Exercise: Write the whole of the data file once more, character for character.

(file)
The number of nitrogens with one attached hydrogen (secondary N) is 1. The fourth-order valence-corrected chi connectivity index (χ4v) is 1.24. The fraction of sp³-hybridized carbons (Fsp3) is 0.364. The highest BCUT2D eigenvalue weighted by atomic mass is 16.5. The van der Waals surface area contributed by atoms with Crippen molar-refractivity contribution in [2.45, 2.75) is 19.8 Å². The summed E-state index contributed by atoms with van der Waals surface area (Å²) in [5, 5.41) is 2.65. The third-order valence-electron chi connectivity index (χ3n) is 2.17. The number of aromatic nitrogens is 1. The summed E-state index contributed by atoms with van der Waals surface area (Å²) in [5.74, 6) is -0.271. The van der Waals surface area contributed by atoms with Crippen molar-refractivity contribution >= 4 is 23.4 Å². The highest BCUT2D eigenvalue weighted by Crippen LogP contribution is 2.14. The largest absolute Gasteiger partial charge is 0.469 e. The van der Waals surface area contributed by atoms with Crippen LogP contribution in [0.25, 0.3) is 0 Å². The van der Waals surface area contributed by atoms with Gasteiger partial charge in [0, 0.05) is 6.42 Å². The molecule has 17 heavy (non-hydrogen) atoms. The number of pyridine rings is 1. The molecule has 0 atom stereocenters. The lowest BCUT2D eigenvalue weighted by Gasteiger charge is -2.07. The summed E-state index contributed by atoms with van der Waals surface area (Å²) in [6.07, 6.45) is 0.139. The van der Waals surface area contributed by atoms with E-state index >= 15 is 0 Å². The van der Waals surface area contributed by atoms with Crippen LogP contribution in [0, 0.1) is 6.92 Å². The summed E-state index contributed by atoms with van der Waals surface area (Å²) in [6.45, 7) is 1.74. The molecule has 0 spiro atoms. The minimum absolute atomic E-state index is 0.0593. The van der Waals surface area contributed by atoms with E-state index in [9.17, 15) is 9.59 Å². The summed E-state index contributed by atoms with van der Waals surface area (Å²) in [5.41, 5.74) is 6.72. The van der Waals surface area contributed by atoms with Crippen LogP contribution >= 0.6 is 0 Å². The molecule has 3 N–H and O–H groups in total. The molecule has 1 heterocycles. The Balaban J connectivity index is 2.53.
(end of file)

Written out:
The number of nitrogens with one attached hydrogen (secondary N) is 1. The fourth-order valence-corrected chi connectivity index (χ4v) is 1.24. The fraction of sp³-hybridized carbons (Fsp3) is 0.364. The highest BCUT2D eigenvalue weighted by atomic mass is 16.5. The van der Waals surface area contributed by atoms with Crippen molar-refractivity contribution in [2.45, 2.75) is 19.8 Å². The summed E-state index contributed by atoms with van der Waals surface area (Å²) in [5, 5.41) is 2.65. The third-order valence-electron chi connectivity index (χ3n) is 2.17. The number of aromatic nitrogens is 1. The summed E-state index contributed by atoms with van der Waals surface area (Å²) in [5.74, 6) is -0.271. The van der Waals surface area contributed by atoms with Crippen molar-refractivity contribution >= 4 is 23.4 Å². The highest BCUT2D eigenvalue weighted by Crippen LogP contribution is 2.14. The largest absolute Gasteiger partial charge is 0.469 e. The van der Waals surface area contributed by atoms with Crippen LogP contribution in [0.25, 0.3) is 0 Å². The van der Waals surface area contributed by atoms with Gasteiger partial charge in [0, 0.05) is 6.42 Å². The molecule has 17 heavy (non-hydrogen) atoms. The number of pyridine rings is 1. The molecule has 0 atom stereocenters. The lowest BCUT2D eigenvalue weighted by Gasteiger charge is -2.07. The summed E-state index contributed by atoms with van der Waals surface area (Å²) in [6.07, 6.45) is 0.139. The van der Waals surface area contributed by atoms with E-state index >= 15 is 0 Å². The van der Waals surface area contributed by atoms with Crippen LogP contribution in [0, 0.1) is 6.92 Å². The summed E-state index contributed by atoms with van der Waals surface area (Å²) in [6.45, 7) is 1.74. The molecule has 0 spiro atoms. The minimum absolute atomic E-state index is 0.0593. The van der Waals surface area contributed by atoms with E-state index in [9.17, 15) is 9.59 Å². The summed E-state index contributed by atoms with van der Waals surface area (Å²) in [5.41, 5.74) is 6.72. The van der Waals surface area contributed by atoms with Crippen LogP contribution >= 0.6 is 0 Å². The molecule has 3 N–H and O–H groups in total. The molecule has 1 heterocycles. The Balaban J connectivity index is 2.53.